Things You’ll Need:
- At least 18 years of age, for safety.
- A Robe
- Slippers or socks
- Public or private transportation
Look up your local area college on the internet or your phone company’s phone book. Be sure to Call the college’s Fine Arts Department and ask for the Model Coordinator. Also, ask the model Coordinator’s Name, for professionalism on your part. Look at the Model Coordinator like he or she is your boss. It is this person who essentially hires you and then gets you your jobs. You will do the most verbal contact with the Model Coordinator throughout your time working as an art model at that college. The model coordinator is also the one who you turn in your time sheet too and they turn it in to the college for you to get pay checks. Colleges already have a set amount of how much you get per hour.
When you speak to the Model Coordinator on the phone, the first question you want to ask that person is if the Fine Art’s Department is in need of models. The model coordinator will either tell you “yes” or “no”.
If the model coordinator states no, tell them that you are interested in modeling if perhaps an art model cancels or does not show up at a job. If you do say that you are interested if any art model cancels, you need to read step 2 of this only (not other steps). If you do not want to wait until an art model cancels, please stop reading this article. Thank you.
The next thing you should say, or even before you ask if the fine arts department is in need of art models, tell the model coordinator just something like you are interested in doing this and why – remember the coordinator is your boss for all general purposes.
The model coordinator will then ask you what your schedule is like and what hours you can and cannot work. He or She will also ask you questions like your age and race and gender. Your boss asks you this because an art teacher may ask or need a specific requirement for their student’s assignment for a specific job. The Model Coordinator will also ask you if you prefer to model with either clothes on, and or nude. These questions are just to help your coordinator with booking you for jobs in the classes.
Before you start your first job, you need to physically go to the college. You will need to go to the Office of Admissions or else the Model Coordinator’s office. For legal reasons to start a job at the college, you need to fill out a W-2 form and all.
Filling out employment papers in order to get paid does technically make you an employee of the school. You will be a faculty member of sorts. Now, you work for that college, but most of the time this employment opportunity does not come with employee benefits.
Go get your time sheet at the model cordinator’s office. Their office will most likely be in the fine arts building. Then, go to your job(s). Jobs for Fine Art classes of the Fine Arts Department. They range from a minimum of 2.5 hours to 6 or 8 hours PER DAY. And like I already said, you get paid by the hour. You then need to get the teacher to sign your time sheet. After you get dressed and ready to leave for the day, go to the model cordinator’s office and turn in your time sheet.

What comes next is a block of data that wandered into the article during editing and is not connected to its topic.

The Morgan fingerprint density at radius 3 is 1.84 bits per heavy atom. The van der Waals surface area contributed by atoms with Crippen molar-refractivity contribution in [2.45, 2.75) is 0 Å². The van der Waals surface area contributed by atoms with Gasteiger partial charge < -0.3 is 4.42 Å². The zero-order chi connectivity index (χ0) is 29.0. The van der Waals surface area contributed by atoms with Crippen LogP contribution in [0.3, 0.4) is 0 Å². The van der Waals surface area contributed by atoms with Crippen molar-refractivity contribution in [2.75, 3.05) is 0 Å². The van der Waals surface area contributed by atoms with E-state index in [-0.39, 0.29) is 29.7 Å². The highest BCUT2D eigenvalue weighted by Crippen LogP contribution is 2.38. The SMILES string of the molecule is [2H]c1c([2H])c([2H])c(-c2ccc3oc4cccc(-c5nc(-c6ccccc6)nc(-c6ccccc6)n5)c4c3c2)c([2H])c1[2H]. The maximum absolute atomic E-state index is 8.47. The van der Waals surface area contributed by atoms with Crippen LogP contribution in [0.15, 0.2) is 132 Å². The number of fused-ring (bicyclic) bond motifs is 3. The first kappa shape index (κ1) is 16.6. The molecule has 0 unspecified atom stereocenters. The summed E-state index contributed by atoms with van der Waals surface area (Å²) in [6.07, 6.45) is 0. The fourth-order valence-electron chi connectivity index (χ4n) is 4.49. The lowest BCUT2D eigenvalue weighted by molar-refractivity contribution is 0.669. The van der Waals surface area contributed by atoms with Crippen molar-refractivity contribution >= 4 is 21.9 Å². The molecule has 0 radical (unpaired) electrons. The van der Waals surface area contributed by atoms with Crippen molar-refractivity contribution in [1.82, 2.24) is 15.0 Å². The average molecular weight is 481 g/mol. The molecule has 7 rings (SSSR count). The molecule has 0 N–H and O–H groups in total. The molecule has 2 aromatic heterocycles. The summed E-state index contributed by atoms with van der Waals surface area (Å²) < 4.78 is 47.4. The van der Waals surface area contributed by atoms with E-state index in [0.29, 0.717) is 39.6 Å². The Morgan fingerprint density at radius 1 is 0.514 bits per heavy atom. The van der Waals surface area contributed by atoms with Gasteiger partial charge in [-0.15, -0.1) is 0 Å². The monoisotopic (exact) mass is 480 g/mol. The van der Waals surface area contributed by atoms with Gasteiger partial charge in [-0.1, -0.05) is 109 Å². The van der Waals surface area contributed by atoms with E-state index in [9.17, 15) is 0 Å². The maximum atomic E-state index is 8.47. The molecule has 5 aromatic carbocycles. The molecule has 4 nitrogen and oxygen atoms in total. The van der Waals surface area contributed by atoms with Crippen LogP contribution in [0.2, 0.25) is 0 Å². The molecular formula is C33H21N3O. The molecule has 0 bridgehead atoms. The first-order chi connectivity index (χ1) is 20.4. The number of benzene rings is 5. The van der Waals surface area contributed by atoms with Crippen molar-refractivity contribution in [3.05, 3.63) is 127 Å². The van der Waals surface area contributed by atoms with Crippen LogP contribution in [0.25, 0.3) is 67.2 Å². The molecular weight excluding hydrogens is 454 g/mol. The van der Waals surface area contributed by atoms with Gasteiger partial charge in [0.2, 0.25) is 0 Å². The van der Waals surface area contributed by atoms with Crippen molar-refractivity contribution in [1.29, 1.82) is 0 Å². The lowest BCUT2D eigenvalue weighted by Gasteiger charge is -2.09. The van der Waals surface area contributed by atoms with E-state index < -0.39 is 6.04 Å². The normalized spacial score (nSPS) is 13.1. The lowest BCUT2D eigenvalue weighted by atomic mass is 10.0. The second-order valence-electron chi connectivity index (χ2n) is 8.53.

Tips & Warnings
- Wear your robe and socks or slippers on your breaks. The floor WILL be dirty.
- Arrive 20 minutes early if you can. This way, you will find where you will be posing; you will find the bathroom to get changed; and you can also speak to the teacher in order to get a feel of the day ahead of you.
- A usual job will be posing for 20 minutes then break for 5 to 10 minutes.
- You have the right to have a Space Heater. Every art room has at least one space heater.
- Cold packs or cold sodas are great to roll up and down your limbs when you have your breaks. You will need that for you will be with needles or numbness, depending how long you pose before each break.
- Strech and do some simple excersises during EVERY BREAK. Do this WITH EVERY joint in your body. I think that is the key for being able to pose for a long time, beyond 20 minutes, without feeling needles.
- BEFORE you break for the first time, its a great idea to have the teacher tape the outline of your pose. You could also ask the teacher to tape things like where your hand was EXACTLY and so fourth. This way, it won’t be hard to get into the original pose.
- Don’t do private sessions. Students will come up to you asking you to pose for them alone. For safty of yourself, don’t do this.
- Don’t make comments of student’s works. The only one to comment should be the teacher.
- For safty reasons, teachers SHOULD NOT leave you alone in the room when you modeling.
- Props are esstenial. And what I mean by props are pillows and sheets and blankets and poles and maybe chairs. Its for safty and comfort for you. I hadd a job where I was rushed to the ICU and in the ICU for five days because I fell and fractured my skull. I was not given Workmen’s Comp either. So I had to file a lawsuit.
- Students do not touch the model. If you need to be toucxhed, like a strain of your hair is not in the right spot or if a clothing’s fold is not the right way after a break, then the teacher will recorrect it.